Details of All-New 2023 Volkswagen Amarok Emerge: Petrol Engine, Manual, Chassis Cab and More Might Arrive in Australia! – Automotive News

The 2023 Volkswagen Amarok is set to shake things up to set itself apart from its co-developed cousin, the 2023 Ford Ranger.

As such, the next-generation VW Amarok ute range should offer buyers a few different choices than the Ranger it’s based on – including the potential for different powertrains and transmission choices.

This is despite the fact that the new Amarok and Ranger were co-developed – and although the Amarok does not share similar body panels or exterior styling features – it means that the Australian expertise that has shaped the new generation Ford ute will carry over to the new Amarok. In fact, Volkswagen has based a design team in Australia to work alongside Ford’s Ranger team to help differentiate the two utility vehicles.

Learn more about the Volkswagen Amarok

Australia is currently the biggest market in the world for the VW Amarok, so it stands to reason that the brand is investing heavily in the success of the new Amarok. It also means the VW brand could have better insight into what people want and/or need from the second-generation pickup.

Some of the differentiating factors, compared to Ranger, could include a range of five-seat, double-cab only pick-ups – although the company’s Australian arm said it was examining whether there was room for a two-seater single-seater. cabin or four-seater extra cabin version of the Amarok this time around.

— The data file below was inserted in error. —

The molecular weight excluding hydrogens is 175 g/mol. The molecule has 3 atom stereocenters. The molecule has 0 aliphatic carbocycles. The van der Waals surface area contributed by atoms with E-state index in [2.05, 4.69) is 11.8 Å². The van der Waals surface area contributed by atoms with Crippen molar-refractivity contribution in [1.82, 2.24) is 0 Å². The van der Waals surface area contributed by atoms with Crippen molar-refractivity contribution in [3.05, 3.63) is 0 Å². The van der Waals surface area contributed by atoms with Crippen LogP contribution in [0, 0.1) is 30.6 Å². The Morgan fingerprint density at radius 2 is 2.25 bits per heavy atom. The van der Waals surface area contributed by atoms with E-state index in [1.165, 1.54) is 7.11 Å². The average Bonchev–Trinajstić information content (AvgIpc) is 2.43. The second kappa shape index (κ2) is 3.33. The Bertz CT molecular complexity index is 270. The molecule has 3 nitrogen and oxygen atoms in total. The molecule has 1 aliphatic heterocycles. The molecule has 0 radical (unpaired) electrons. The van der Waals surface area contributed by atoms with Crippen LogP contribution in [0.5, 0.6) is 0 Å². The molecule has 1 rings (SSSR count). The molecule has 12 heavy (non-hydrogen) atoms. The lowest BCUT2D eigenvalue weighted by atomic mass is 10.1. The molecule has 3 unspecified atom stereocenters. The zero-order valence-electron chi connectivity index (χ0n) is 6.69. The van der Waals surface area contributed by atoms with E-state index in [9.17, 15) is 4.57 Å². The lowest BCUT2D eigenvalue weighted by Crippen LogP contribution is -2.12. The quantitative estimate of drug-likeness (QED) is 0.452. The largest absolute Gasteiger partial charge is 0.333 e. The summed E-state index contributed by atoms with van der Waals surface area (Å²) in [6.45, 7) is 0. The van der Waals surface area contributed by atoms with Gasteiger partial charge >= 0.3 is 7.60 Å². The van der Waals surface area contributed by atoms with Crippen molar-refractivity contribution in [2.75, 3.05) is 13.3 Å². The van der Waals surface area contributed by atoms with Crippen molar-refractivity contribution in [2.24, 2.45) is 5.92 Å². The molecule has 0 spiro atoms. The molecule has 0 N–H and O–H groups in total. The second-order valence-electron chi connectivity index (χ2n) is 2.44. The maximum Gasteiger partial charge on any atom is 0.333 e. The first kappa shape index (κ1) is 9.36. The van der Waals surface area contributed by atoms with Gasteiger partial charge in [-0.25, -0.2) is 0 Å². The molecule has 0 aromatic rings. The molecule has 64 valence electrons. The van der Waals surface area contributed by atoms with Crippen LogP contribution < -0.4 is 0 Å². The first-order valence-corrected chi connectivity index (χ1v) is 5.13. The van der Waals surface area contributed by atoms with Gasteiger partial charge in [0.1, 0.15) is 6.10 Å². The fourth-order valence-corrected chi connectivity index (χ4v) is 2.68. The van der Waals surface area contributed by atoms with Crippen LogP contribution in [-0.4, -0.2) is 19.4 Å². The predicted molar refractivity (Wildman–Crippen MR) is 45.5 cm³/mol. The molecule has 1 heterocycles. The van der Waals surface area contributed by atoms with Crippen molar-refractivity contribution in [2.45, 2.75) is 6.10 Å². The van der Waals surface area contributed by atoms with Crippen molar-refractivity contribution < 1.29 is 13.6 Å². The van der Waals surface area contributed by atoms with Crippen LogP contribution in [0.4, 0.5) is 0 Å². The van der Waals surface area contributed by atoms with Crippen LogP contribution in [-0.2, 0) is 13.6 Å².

VW offered single-cab versions of Amarok in the initial launch phase of the first-generation utility, both as a cab chassis and a pickup, but the market felt that double-cab utilities were the most successful offer.

Does that mean there won’t be a Chassis Cab for the new ute? Not necessarily, because the company left Cars Guide be aware that it might well offer a Chassis Cab version, though it could be reserved for a base 2WD Single Cab. It’s a big TBC, though.

Speaking of grades, you’re likely to see five different trim levels for the 2023 Amarok lineup – and while we don’t have any official images or footage of the lower-spec models yet, the computer-generated render here shows you what. you’ll probably see in the base version, which will simply be known as Amarok.